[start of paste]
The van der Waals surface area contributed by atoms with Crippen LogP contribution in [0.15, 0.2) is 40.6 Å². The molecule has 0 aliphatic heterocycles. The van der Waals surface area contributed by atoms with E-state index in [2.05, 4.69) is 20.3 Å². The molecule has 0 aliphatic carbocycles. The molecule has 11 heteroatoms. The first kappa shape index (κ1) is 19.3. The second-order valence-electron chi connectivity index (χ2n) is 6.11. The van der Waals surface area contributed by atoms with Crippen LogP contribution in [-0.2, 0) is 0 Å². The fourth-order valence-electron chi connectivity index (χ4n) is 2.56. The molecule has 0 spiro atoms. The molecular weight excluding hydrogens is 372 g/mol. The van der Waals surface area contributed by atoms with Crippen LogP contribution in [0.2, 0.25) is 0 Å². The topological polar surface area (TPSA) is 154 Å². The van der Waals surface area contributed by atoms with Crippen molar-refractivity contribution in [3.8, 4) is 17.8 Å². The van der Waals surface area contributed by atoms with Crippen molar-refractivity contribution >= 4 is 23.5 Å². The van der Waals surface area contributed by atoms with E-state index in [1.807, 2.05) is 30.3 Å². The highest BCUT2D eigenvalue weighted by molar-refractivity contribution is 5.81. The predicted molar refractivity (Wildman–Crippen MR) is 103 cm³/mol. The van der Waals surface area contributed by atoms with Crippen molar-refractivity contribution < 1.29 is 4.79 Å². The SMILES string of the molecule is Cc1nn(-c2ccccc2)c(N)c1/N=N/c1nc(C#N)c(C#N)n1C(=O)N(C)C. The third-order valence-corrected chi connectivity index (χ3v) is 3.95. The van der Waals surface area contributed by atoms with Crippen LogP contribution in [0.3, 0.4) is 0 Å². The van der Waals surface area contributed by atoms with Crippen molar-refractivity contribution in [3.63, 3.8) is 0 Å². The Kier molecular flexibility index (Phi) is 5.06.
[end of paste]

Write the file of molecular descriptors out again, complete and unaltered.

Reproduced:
The van der Waals surface area contributed by atoms with Crippen LogP contribution in [0.15, 0.2) is 40.6 Å². The molecule has 0 aliphatic heterocycles. The van der Waals surface area contributed by atoms with E-state index in [2.05, 4.69) is 20.3 Å². The molecule has 0 aliphatic carbocycles. The molecule has 11 heteroatoms. The first kappa shape index (κ1) is 19.3. The second-order valence-electron chi connectivity index (χ2n) is 6.11. The van der Waals surface area contributed by atoms with Crippen LogP contribution in [-0.2, 0) is 0 Å². The fourth-order valence-electron chi connectivity index (χ4n) is 2.56. The molecule has 0 spiro atoms. The molecular weight excluding hydrogens is 372 g/mol. The van der Waals surface area contributed by atoms with Crippen LogP contribution in [0.2, 0.25) is 0 Å². The topological polar surface area (TPSA) is 154 Å². The van der Waals surface area contributed by atoms with Crippen molar-refractivity contribution in [3.8, 4) is 17.8 Å². The van der Waals surface area contributed by atoms with Crippen molar-refractivity contribution >= 4 is 23.5 Å². The van der Waals surface area contributed by atoms with E-state index in [1.807, 2.05) is 30.3 Å². The highest BCUT2D eigenvalue weighted by molar-refractivity contribution is 5.81. The predicted molar refractivity (Wildman–Crippen MR) is 103 cm³/mol. The van der Waals surface area contributed by atoms with Crippen molar-refractivity contribution < 1.29 is 4.79 Å². The SMILES string of the molecule is Cc1nn(-c2ccccc2)c(N)c1/N=N/c1nc(C#N)c(C#N)n1C(=O)N(C)C. The third-order valence-corrected chi connectivity index (χ3v) is 3.95. The van der Waals surface area contributed by atoms with Crippen LogP contribution in [0.3, 0.4) is 0 Å². The van der Waals surface area contributed by atoms with Crippen molar-refractivity contribution in [3.63, 3.8) is 0 Å². The Kier molecular flexibility index (Phi) is 5.06.